Summer School: Vindolanda Tablets: Everyday Roman Life

Human beings, in my research, are remarkably consistent. We only want to share our greatest achievements with the world, and bury the minutiae. It turns out the Romans some 1800 years ago were no different. Here we take a look at the Vindolanda Tablets discovered in 1973. These tablets are rewriting history, specifically what we thought about the role of slaves in Rome.
I really dislike Wikipedia, although, this time, they seemed to have a good summation of The Vindolanda Tablets.
"The Vindolanda tablets are fragments of wooden leaf-tablets with writing in ink found at Vindolanda Roman fort in northern England. The tablets date from the first and second centuries AD, which makes them roughly contemporary with Hadrian's Wall, which is near Vindolanda. The tablets contain messages to and from members of the garrison of Vindolanda, their families, and their slaves. Similar records on papyrus were known from elsewhere in the Roman Empire, but wooden tablets had not been recovered until archaeologist Robin Birley discovered them at Vindolanda in 1973. Pages have since been found at Carlisle, Cumbria, and continue to be found at Vindolanda.
The best-known document is perhaps Tablet 291, written around 100 AD from Claudia Severa, the wife of the commander of a nearby fort, to Sulpicia Lepidina, wife of the commandant of Vindolanda, inviting her to a birthday party. The invitation is one of the earliest known examples of writing in Latin by a woman. It has even been claimed that this is the earliest surviving letter known to be written [or simply signed] by a woman in any language." —Wikipedia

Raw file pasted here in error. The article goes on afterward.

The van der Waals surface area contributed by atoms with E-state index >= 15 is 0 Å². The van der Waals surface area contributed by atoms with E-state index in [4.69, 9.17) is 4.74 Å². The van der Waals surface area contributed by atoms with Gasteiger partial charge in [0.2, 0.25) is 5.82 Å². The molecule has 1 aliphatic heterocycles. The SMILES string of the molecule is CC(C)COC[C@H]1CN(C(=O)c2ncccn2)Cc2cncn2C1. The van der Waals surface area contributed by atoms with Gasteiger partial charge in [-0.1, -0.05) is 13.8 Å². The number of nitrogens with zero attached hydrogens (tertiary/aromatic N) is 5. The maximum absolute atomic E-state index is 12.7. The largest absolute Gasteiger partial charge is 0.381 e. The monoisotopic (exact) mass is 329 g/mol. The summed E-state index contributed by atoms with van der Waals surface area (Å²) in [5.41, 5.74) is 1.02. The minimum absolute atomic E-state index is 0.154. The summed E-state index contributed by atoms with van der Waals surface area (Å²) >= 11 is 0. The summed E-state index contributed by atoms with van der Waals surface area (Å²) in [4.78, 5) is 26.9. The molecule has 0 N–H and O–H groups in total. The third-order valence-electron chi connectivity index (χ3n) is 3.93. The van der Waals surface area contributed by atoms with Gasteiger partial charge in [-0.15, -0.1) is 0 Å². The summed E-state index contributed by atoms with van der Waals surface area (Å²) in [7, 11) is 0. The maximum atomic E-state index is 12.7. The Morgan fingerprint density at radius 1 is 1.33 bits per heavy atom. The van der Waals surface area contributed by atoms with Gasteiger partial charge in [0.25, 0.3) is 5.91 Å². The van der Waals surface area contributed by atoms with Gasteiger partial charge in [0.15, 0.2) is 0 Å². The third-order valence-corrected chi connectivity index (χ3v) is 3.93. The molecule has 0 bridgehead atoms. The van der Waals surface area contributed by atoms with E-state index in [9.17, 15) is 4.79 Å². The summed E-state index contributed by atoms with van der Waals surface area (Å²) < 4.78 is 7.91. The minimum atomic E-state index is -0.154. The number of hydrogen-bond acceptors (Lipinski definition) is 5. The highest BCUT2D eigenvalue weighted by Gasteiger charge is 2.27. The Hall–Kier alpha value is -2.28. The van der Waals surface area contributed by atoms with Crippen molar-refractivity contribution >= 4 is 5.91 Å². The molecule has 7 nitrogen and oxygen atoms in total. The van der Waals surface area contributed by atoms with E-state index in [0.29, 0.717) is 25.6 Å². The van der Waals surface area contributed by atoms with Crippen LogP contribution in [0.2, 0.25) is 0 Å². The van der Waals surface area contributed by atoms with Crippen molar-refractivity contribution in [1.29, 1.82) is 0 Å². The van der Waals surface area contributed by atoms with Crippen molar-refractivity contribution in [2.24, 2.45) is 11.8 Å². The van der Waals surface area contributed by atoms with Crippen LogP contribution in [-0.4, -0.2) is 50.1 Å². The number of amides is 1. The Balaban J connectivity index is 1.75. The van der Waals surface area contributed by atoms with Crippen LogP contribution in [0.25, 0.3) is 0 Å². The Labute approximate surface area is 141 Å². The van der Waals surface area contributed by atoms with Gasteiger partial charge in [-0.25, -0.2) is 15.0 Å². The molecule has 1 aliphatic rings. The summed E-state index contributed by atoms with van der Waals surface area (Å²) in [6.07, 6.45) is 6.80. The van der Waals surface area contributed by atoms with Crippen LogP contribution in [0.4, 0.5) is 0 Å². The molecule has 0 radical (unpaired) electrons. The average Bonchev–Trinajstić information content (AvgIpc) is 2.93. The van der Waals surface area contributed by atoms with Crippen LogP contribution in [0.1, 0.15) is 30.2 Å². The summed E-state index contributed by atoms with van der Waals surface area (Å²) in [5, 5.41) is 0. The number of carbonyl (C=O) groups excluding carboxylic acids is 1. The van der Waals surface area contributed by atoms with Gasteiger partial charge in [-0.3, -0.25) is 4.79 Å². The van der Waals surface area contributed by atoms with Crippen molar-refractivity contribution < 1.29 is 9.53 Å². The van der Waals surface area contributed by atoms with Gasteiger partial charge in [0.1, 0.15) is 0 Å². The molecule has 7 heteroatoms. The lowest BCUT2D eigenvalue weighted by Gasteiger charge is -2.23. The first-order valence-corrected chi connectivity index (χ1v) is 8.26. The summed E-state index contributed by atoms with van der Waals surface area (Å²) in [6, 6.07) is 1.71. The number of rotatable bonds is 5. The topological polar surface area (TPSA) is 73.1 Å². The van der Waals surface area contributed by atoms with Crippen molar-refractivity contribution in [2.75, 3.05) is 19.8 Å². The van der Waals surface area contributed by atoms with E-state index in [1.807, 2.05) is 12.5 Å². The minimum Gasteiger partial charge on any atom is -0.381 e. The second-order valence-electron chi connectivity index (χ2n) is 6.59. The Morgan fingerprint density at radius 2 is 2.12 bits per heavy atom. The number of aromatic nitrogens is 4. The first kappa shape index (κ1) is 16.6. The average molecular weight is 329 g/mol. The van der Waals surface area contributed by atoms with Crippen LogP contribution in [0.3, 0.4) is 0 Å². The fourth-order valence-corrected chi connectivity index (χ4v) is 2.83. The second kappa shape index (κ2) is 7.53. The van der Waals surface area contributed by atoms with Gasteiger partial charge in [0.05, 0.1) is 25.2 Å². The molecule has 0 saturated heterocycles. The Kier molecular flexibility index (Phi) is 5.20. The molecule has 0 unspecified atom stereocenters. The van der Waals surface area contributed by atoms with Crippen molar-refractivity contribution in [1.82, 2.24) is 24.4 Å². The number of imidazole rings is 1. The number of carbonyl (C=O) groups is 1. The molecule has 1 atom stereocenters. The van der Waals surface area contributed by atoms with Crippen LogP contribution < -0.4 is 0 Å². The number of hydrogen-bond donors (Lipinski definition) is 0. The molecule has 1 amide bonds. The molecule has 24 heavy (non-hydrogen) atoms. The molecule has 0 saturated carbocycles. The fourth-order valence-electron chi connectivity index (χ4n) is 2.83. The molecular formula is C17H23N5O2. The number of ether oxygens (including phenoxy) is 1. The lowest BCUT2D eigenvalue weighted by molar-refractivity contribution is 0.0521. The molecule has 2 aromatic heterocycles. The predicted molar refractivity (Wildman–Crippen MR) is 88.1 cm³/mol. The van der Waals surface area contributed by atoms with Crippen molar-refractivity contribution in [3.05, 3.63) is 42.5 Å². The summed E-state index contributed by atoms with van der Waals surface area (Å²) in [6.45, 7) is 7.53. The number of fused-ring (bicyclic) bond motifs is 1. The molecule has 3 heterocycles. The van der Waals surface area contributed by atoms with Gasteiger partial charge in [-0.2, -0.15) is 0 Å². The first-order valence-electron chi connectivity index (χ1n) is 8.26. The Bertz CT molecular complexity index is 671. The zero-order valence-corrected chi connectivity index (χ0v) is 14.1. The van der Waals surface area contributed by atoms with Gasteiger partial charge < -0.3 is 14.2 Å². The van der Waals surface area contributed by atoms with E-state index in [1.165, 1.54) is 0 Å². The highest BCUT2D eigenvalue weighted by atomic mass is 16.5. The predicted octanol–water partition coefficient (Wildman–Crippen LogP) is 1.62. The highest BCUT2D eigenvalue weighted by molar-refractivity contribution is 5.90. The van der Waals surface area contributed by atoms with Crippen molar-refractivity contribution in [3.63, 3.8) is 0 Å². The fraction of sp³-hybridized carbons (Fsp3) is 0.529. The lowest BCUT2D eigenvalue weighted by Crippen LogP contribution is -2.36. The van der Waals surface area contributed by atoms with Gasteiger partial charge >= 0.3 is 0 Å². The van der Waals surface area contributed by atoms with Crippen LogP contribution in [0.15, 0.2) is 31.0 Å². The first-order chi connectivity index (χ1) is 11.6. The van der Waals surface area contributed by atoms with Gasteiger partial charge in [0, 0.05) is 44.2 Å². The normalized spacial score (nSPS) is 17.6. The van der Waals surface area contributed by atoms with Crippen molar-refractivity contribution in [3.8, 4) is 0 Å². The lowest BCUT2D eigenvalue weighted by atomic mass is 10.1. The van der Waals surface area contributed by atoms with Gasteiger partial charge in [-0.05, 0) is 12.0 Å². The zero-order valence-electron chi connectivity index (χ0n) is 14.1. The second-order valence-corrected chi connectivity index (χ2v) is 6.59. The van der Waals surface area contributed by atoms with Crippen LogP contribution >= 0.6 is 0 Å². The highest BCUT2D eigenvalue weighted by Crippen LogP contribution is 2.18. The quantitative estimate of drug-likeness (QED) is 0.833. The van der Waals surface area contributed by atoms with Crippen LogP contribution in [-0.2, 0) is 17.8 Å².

The link is in medias res of a great series "The Ancient World in London - Hadrian's Wall Illuminated" which was way too long for any casual fan of history to sit through, so I cut right to the part about The Vindolanda Tablets. However, if you have the time, it comes highly recommended from yours truly.

There is also a great scholarly site on the tablets, although the navigation takes some getting used to, it is:


  1. Nice video. Where on Earth is that building? It virtually has sci-fi effects in the background! Great backdrop for the video topic. I like that the findings were more telling than what Romans would have us find intentionally.
    I have heard that many American slaves were literate, in fact, but I would have to double-check my sources.
    Wikipedia is amusing. As an undergrad most professors would not allow students to use it, one professor would take an entire letter grade off any paper that cited Wikipedia, and rightfully so (especially since, ironically, W has great links at the end like .edu sites).

  2. Thanks for stopping by, that building is somewhere in Santiago Chile, I was walking by and spotted it and thought, why not?

  3. Wonderful post!. Without a doubt, this collection is the greatest collection of Roman Empire. What amazed me most is how the Vindolanda tablets provided good information about the dietary requirements of the Roman Army stationed at Hadrian’s Wall. Really amazing. Thank you for sharing!

  4. I've noticed a lot of errors on the site when I've looked up biology. When there's a new scientific discovery at a university or research center, no one jumps up and says, "quick, someone call Wikipedia"!

  5. That is just absolutely fascinating. I like your explanation/discussion as well. Fascinating. :)


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